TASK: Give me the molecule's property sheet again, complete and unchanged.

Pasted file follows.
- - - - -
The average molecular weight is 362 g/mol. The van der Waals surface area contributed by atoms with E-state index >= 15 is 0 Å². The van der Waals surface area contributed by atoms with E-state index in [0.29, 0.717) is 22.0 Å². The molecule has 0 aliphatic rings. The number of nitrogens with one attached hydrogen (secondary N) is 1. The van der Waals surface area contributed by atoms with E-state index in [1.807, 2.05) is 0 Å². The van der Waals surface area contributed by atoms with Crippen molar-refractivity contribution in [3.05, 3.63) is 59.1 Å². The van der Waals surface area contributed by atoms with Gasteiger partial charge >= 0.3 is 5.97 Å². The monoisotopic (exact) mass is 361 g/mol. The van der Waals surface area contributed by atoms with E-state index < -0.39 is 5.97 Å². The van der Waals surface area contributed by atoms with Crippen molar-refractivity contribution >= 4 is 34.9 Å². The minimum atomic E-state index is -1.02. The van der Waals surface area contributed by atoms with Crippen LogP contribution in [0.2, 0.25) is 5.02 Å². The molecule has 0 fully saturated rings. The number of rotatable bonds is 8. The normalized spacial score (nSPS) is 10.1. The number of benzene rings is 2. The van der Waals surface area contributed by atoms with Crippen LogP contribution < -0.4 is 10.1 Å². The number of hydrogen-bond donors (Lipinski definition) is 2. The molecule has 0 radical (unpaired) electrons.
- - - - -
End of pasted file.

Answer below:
The average molecular weight is 362 g/mol. The van der Waals surface area contributed by atoms with E-state index >= 15 is 0 Å². The van der Waals surface area contributed by atoms with E-state index in [0.29, 0.717) is 22.0 Å². The molecule has 0 aliphatic rings. The number of nitrogens with one attached hydrogen (secondary N) is 1. The van der Waals surface area contributed by atoms with E-state index in [1.807, 2.05) is 0 Å². The van der Waals surface area contributed by atoms with Crippen molar-refractivity contribution in [3.05, 3.63) is 59.1 Å². The van der Waals surface area contributed by atoms with Gasteiger partial charge >= 0.3 is 5.97 Å². The monoisotopic (exact) mass is 361 g/mol. The van der Waals surface area contributed by atoms with E-state index < -0.39 is 5.97 Å². The van der Waals surface area contributed by atoms with Crippen molar-refractivity contribution >= 4 is 34.9 Å². The minimum atomic E-state index is -1.02. The van der Waals surface area contributed by atoms with Crippen LogP contribution in [0.2, 0.25) is 5.02 Å². The molecule has 0 fully saturated rings. The number of rotatable bonds is 8. The normalized spacial score (nSPS) is 10.1. The number of benzene rings is 2. The van der Waals surface area contributed by atoms with Crippen LogP contribution < -0.4 is 10.1 Å². The number of hydrogen-bond donors (Lipinski definition) is 2. The molecule has 0 radical (unpaired) electrons.